One gave The Family its surname; the other gave it a bad name. This is the tale of two sons-in-law, both outsiders, and the family they married into. Let’s call them the nation’s sons-in-law or desh ke damaad—sobriquets bestowed on them by the political class and the media. Feroze Gandhi, Jawaharlal Nehru’s son-in-law and Indira Gandhi’s husband, gave the family a name that has enabled them to keep it forever associated with the Mahatma, however tenuously, in the minds of lots of people. It’s also a name that has kept the family at the head of the Congress party right into the 21st century. And Robert Vadra, Congress chief Sonia Gandhi’s son-in-law and Priyanka’s husband, seems to be giving the family more than its share of headaches and embarrassing moments.
There is no way of knowing how Feroze would have reacted in an era of 24x7 television and social media that is forever tweeting observations of and responses to the doings and sayings of anyone in the public eye, but consummate politician that he was, he would have handled the mike and camera with aplomb, something businessman-and-wannabe-realtor Vadra simply cannot dream of doing. Some days ago, outside the Amantra Club at the plush, government-owned Ashoka hotel, Vadra not only delivered some memorable quotes (‘Are you serious?’, repeated four times, and ‘Are you nuts?’, interjected once), he thrust away the mike that managed to catch these remarks. He left the media in a paroxysm of indignation for 48 hours. Watching the scene unfold on prime-time television, repeated in capsule form ad nauseam, the public was treated to an unseemly display of wannabe-aristocratic petulance. Some were vociferous that the media was under attack. Either way, Vadra has been an embarrassment to the Nehru-Gandhi family, right from the time he chortled on Facebook about “mango people” in a “banana republic”. Every now and then, he has forced the Congress to end up defending the indefensible.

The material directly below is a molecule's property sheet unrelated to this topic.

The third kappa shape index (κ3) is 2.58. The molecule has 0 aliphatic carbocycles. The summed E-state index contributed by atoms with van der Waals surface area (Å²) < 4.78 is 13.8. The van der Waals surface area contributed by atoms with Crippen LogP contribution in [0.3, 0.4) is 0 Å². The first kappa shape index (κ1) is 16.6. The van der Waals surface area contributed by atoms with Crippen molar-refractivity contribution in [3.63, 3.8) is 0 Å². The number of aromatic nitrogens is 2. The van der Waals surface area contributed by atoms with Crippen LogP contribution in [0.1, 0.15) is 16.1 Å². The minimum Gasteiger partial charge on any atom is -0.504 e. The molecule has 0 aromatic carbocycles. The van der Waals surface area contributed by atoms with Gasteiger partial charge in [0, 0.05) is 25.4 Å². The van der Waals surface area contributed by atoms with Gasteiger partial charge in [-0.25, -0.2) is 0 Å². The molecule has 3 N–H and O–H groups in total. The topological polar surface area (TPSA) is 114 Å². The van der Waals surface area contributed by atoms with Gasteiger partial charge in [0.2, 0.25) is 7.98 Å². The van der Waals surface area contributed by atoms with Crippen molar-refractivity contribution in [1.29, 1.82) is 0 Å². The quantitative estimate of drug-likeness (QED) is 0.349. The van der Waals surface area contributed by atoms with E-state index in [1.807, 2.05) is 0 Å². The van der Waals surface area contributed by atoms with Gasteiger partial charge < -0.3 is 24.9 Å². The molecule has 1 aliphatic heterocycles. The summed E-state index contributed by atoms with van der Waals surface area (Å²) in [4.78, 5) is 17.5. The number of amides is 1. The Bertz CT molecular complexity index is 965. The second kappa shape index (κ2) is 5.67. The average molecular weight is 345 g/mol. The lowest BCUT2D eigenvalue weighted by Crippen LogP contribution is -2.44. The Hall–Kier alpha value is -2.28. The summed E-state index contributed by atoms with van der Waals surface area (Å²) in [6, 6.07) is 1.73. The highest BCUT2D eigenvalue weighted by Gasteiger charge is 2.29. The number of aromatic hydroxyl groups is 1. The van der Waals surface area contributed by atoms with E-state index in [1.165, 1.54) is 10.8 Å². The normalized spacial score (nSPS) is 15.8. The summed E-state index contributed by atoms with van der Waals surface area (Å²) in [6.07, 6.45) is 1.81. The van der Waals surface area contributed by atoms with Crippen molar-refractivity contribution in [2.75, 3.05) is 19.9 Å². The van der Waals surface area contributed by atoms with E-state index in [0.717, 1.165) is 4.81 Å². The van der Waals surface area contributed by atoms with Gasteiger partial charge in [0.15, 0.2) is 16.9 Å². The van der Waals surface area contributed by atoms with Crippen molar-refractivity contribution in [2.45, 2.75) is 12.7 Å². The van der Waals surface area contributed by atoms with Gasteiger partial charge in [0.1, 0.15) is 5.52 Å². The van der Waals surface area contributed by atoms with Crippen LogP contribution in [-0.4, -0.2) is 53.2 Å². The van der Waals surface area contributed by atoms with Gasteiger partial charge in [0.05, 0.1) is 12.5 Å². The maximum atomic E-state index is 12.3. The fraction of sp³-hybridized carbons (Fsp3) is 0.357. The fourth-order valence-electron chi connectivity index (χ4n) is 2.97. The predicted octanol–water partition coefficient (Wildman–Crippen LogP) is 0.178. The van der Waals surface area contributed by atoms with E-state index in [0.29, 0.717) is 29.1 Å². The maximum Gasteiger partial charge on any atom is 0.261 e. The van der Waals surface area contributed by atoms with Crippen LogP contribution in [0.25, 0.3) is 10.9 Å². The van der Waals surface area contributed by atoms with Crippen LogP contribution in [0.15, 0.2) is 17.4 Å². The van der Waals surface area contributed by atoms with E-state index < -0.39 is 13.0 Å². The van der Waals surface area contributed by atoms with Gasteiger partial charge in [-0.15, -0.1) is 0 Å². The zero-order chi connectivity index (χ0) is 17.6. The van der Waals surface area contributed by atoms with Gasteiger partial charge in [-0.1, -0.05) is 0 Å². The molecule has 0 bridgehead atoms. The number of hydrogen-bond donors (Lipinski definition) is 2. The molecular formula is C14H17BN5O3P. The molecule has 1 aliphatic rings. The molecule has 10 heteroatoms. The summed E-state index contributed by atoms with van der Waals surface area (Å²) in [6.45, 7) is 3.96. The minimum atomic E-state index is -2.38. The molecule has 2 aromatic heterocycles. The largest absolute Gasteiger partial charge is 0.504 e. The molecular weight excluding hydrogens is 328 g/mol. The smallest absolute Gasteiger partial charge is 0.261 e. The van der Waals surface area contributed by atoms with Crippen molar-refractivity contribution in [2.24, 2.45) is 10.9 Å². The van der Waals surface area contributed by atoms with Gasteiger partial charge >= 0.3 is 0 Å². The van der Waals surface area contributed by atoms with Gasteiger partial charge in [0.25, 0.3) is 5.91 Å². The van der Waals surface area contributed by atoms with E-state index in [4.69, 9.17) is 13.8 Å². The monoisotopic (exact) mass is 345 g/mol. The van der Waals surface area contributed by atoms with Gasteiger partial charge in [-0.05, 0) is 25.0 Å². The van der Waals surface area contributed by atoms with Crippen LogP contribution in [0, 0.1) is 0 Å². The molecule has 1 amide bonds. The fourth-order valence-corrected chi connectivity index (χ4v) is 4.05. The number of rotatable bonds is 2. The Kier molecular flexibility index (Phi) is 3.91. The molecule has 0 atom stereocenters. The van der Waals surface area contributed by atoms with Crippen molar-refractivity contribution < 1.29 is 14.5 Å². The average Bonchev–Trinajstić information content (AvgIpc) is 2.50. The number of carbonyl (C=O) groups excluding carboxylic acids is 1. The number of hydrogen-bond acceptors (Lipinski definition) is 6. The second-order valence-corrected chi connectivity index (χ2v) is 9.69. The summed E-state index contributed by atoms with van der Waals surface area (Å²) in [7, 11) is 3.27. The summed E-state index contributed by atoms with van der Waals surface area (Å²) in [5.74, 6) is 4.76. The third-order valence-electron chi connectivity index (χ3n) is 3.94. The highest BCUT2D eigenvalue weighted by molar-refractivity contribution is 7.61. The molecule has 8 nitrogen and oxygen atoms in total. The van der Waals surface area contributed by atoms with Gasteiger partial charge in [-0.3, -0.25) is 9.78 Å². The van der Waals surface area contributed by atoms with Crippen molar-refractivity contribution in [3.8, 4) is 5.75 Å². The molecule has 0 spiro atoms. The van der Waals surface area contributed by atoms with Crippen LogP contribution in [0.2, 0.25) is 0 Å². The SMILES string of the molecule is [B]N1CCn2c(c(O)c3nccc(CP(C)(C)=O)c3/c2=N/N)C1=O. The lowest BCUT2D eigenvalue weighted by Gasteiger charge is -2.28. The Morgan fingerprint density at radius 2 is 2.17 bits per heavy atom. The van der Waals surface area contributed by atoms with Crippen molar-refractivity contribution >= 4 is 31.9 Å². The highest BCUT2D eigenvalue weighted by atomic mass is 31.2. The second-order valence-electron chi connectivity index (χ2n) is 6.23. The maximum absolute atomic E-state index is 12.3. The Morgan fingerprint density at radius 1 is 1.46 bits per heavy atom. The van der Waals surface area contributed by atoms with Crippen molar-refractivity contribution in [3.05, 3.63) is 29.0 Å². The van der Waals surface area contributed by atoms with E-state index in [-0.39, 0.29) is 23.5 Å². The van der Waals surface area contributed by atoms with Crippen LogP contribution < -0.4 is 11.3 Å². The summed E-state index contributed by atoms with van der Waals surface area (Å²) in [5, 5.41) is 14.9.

Would Feroze, who was the Member of Parliament from Rae Bareli, have marshalled such support from Congressmen when he took on Prime Minister Jawaharlal Nehru himself in a memorable expose that came to be known as the Mundra affair? From books, we know, he spoke his mind without fear. Perhaps, he was also motivated by personal animosity towards some who were close to Nehru. We also know that he had parted ways with his wife Indira—over several issues, some deeply political, some deeply personal—and lived in a bungalow on Rajendra Prasad Marg in Lutyens’ Delhi.
Inder Malhotra, a senior journalist and good friend of Feroze, says, “My dear friend had a glad eye and had his share of relationships, most notably with a lady from Lucknow, where Feroze had been the general manager of the National Herald.” In Indira, The Life of Indira Nehru, Katherine Frank writes: “...the most serious of Feroze’s liaisons was with a young Muslim woman who was the daughter of a Lucknow politician named Ali Zaheer. Feroze met her in Lucknow, but she actually worked in New Delhi for All India Radio. Unlike his other affairs, before and after this one, Feroze’s relationship with the Zaheer woman was serious. Feroze fell in love with the Zaheer woman and told her that he wanted to divorce Indira and marry her.”
Says Malhotra, “I was aware that he confided a lot in me as a friend and I was able to keep my personal and professional life apart. I think it was also the strain of living apart that led to the affairs.” But, he adds, “There’s no denying that Feroze raised some of the most important and pertinent issues of the time in Parliament. He came well-prepared and did his research well. But it is also a fact that for the first two years after becoming an MP, he did nothing. He just sat there and earned for himself the sobriquet ‘son-in-law of the nation’ and yet, suddenly and inexplicably, he blossomed into a parliamentarian.”
In his initial years as MP, Feroze hardly did anything. But later on, he raised some very important issues.